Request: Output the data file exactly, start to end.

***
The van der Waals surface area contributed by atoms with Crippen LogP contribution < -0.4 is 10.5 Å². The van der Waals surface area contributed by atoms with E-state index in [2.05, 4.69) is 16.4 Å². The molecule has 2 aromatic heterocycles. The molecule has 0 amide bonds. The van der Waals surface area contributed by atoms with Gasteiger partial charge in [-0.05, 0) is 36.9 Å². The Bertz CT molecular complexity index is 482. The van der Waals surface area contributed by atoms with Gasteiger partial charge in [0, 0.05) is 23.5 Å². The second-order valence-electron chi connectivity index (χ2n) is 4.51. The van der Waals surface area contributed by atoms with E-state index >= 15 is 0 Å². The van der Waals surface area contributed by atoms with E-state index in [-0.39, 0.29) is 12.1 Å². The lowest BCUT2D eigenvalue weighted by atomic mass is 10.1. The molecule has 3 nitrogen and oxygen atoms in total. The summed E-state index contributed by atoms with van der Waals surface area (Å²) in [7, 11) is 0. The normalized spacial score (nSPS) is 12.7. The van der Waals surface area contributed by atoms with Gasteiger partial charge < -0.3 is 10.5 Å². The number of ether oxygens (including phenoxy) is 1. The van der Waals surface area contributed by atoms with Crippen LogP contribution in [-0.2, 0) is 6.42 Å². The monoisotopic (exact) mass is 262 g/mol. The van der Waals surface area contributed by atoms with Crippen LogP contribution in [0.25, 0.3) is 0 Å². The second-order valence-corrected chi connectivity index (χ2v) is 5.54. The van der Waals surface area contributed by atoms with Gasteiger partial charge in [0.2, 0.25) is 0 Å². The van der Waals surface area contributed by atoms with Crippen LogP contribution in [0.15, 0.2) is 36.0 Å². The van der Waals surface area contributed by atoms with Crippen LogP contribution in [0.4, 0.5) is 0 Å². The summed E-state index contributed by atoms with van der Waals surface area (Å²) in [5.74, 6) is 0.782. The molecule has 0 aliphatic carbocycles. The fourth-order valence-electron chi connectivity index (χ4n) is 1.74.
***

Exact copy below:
The van der Waals surface area contributed by atoms with Crippen LogP contribution < -0.4 is 10.5 Å². The van der Waals surface area contributed by atoms with E-state index in [2.05, 4.69) is 16.4 Å². The molecule has 2 aromatic heterocycles. The molecule has 0 amide bonds. The van der Waals surface area contributed by atoms with Gasteiger partial charge in [-0.05, 0) is 36.9 Å². The Bertz CT molecular complexity index is 482. The van der Waals surface area contributed by atoms with Gasteiger partial charge in [0, 0.05) is 23.5 Å². The second-order valence-electron chi connectivity index (χ2n) is 4.51. The van der Waals surface area contributed by atoms with E-state index >= 15 is 0 Å². The van der Waals surface area contributed by atoms with E-state index in [-0.39, 0.29) is 12.1 Å². The lowest BCUT2D eigenvalue weighted by atomic mass is 10.1. The molecule has 3 nitrogen and oxygen atoms in total. The summed E-state index contributed by atoms with van der Waals surface area (Å²) in [7, 11) is 0. The normalized spacial score (nSPS) is 12.7. The van der Waals surface area contributed by atoms with Gasteiger partial charge < -0.3 is 10.5 Å². The number of ether oxygens (including phenoxy) is 1. The van der Waals surface area contributed by atoms with Crippen LogP contribution in [-0.2, 0) is 6.42 Å². The monoisotopic (exact) mass is 262 g/mol. The van der Waals surface area contributed by atoms with Crippen LogP contribution in [0.25, 0.3) is 0 Å². The second-order valence-corrected chi connectivity index (χ2v) is 5.54. The van der Waals surface area contributed by atoms with Gasteiger partial charge in [0.2, 0.25) is 0 Å². The van der Waals surface area contributed by atoms with Crippen LogP contribution in [0.15, 0.2) is 36.0 Å². The van der Waals surface area contributed by atoms with Crippen LogP contribution in [0.4, 0.5) is 0 Å². The summed E-state index contributed by atoms with van der Waals surface area (Å²) in [5.74, 6) is 0.782. The molecule has 0 aliphatic carbocycles. The fourth-order valence-electron chi connectivity index (χ4n) is 1.74.